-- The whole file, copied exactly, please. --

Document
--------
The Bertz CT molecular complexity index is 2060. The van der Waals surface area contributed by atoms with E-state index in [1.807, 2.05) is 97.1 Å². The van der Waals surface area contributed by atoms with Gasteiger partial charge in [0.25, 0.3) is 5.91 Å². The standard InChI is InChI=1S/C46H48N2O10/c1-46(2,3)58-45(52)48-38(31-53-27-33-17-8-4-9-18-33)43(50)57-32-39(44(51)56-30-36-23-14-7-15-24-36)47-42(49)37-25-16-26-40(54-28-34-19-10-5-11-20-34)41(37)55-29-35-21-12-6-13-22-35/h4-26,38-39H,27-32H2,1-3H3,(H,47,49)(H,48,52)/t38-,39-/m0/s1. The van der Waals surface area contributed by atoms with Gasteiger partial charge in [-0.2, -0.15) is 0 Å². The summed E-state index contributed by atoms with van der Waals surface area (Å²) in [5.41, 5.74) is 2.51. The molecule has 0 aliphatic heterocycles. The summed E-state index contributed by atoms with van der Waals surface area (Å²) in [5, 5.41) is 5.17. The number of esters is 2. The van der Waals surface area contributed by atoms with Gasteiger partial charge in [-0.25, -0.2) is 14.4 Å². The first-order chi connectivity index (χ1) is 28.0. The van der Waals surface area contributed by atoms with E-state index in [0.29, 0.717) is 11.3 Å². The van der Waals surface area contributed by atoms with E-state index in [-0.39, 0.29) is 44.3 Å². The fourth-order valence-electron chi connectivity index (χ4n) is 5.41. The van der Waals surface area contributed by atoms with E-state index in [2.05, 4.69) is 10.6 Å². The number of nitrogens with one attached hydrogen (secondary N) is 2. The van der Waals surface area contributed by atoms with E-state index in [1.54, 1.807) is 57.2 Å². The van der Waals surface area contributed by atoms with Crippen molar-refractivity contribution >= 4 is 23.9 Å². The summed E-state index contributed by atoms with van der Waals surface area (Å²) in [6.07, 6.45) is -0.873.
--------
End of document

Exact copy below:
The Bertz CT molecular complexity index is 2060. The van der Waals surface area contributed by atoms with E-state index in [1.807, 2.05) is 97.1 Å². The van der Waals surface area contributed by atoms with Gasteiger partial charge in [0.25, 0.3) is 5.91 Å². The standard InChI is InChI=1S/C46H48N2O10/c1-46(2,3)58-45(52)48-38(31-53-27-33-17-8-4-9-18-33)43(50)57-32-39(44(51)56-30-36-23-14-7-15-24-36)47-42(49)37-25-16-26-40(54-28-34-19-10-5-11-20-34)41(37)55-29-35-21-12-6-13-22-35/h4-26,38-39H,27-32H2,1-3H3,(H,47,49)(H,48,52)/t38-,39-/m0/s1. The van der Waals surface area contributed by atoms with Gasteiger partial charge in [-0.2, -0.15) is 0 Å². The summed E-state index contributed by atoms with van der Waals surface area (Å²) in [5.41, 5.74) is 2.51. The molecule has 0 aliphatic heterocycles. The summed E-state index contributed by atoms with van der Waals surface area (Å²) in [5, 5.41) is 5.17. The number of esters is 2. The van der Waals surface area contributed by atoms with Gasteiger partial charge in [-0.25, -0.2) is 14.4 Å². The first-order chi connectivity index (χ1) is 28.0. The van der Waals surface area contributed by atoms with E-state index in [0.29, 0.717) is 11.3 Å². The van der Waals surface area contributed by atoms with E-state index in [-0.39, 0.29) is 44.3 Å². The fourth-order valence-electron chi connectivity index (χ4n) is 5.41. The van der Waals surface area contributed by atoms with E-state index in [2.05, 4.69) is 10.6 Å². The number of nitrogens with one attached hydrogen (secondary N) is 2. The van der Waals surface area contributed by atoms with E-state index in [1.54, 1.807) is 57.2 Å². The van der Waals surface area contributed by atoms with Crippen molar-refractivity contribution >= 4 is 23.9 Å². The summed E-state index contributed by atoms with van der Waals surface area (Å²) in [6.07, 6.45) is -0.873.